A father and his son are playing basketball at the south end of the Central Axis under the Yongding Gate in Beijing, on September 19, 2020.
Cultural heritage is the legacy bequeathed to us by the past that we honor today and pass on to future generations. The primary mission of the World Heritage Convention, which UNESCO adopted in 1972, is to identify, protect, and preserve the natural and cultural heritage of each nation, and of humankind as a whole, that is considered to be of outstanding universal value.
Inscription on the UNESCO World Heritage List is of vital importance to protecting and preserving cultural heritage sites. UNESCO consequently receives nomination proposals from many countries every year.
A successful nomination depends on two main factors, namely, a clear identification of the heritage value of the nominated property, and a suitable framework of management and protection after it is listed. Problems that sometimes arise include either inadequate or overly generic identifications of the property concerned, and an incapacity to cope with the pressures and hazards that inevitably accompany each nomination proposal. The main problems, however, usually relate to unsustainable types of tourism, and the resultant economic pressure on both heritage sites and local populations that risk prejudicing the authenticity or even native topographical characteristics of a site.
Children are learning about Peking Opera costumes at the 200-year-old Tianleyuan Theater located at the east end of Xianyukou Street – a time-honored business block at Qianmen Street in Beijing.
China is applying for the World Cultural Heritage status of the Central Axis of Beijing, which is the site of a series of buildings stretching along a total distance of 7.8 km, from north to south, in the heart of the Chinese capital. These include monuments, former imperial buildings, temples, and other historical sites, notably the Forbidden City and the Temple of Heaven.
The history of the urban axis principle goes back to antiquity. It is apparent everywhere – in, for example, Palmyra, a prosperous oasis city in Syria in the 3rd century A.D. with unique aesthetic achievements. But the axis became an ubiquitous aspect of urban planning from the Renaissance onwards, having first appeared in Baroque Rome in the 16th and 17th centuries, through to George-Eugène Haussman’s redesign and rebuilding of Paris in the 19th century. Such major modern capitals as Washington D.C. and New Delhi also feature major axes.
The Central Axis of Beijing, however, is somehow special in light of the important symbolic connotation of the capital’s planning principle. In spite of the presence of historical monuments along the Central Axis of Beijing, most notably that of the Forbidden City, the significance of the physical axis and its continuity is not compromised. It is an Asian axis which no city other than Beijing can exemplify.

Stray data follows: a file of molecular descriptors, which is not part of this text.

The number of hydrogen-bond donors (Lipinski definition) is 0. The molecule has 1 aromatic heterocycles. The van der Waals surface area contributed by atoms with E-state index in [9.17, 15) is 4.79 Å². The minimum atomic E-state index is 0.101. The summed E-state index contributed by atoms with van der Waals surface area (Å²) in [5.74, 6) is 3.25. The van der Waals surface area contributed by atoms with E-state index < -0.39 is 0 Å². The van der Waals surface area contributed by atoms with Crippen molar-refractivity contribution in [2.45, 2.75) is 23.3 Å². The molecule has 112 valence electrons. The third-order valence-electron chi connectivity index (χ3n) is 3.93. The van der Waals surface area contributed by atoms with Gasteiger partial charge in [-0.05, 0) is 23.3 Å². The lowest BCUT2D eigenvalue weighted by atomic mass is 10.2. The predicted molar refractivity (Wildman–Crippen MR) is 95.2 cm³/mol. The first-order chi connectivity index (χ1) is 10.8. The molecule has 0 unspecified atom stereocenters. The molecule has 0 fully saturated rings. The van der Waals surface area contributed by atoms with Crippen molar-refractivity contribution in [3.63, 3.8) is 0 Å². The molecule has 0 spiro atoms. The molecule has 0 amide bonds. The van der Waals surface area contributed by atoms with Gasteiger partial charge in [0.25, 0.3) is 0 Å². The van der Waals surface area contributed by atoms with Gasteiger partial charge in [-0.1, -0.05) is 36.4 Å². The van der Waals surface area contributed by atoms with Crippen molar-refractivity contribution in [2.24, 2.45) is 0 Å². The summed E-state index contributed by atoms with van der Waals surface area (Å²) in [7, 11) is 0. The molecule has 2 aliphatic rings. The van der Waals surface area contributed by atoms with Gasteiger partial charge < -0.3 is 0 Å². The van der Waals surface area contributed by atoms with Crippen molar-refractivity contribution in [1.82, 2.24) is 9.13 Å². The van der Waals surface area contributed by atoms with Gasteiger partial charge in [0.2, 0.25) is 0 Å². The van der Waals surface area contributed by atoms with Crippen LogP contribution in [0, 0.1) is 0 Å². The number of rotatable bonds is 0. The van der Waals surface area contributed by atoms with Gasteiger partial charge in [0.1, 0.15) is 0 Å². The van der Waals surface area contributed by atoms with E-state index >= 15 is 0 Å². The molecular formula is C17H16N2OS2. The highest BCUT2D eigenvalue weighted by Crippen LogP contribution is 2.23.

The “historic urban landscape” concept – an approach to the management of cultural heritage resources within dynamic and constantly changing environments – plays a vital role in urban planning and in protecting historic urban landscapes. The application for inscription on the World Heritage List of the Central Axis of Beijing complies with the Recommendation on the Historic Urban Landscape that UNESCO adopted in 2011. The aim of this project is to incorporate policies and practices relating to conservation of the built environment with the wider goals of urban development with respect to the inherited values and traditions of different cultural contexts.
Urban cultural heritage is a witness to urban history. As, in today’s world, building modern cities is the common goal of urban development, our societies are compelled to reconcile the protection of historical and cultural heritage with urban modernization. More than ever, cities must value urban heritage in a way that goes beyond monuments to their very urban fabric, however subtle it may be, in order to preserve traces of the past for future generations.
Today, both cultural and natural heritage is under the ever growing threat of destruction, as the result of degradation or of changing social and economic factors. But the digital age brings new approaches to protecting and enhancing our cultural and natural heritage. Having created so many opportunities in this regard to expand international recognition of our heritage, UNESCO sites are now just a click away. There is hence enormous potential for educating the general public, as well as school children, not to mention the contributions that technology can make to site management through the monitoring of buildings and visitors. Such possibilities demand further exploration.
The author is an Italian architect, former director of the UNESCO World Heritage Center and former assistant director-general of UNESCO for Culture.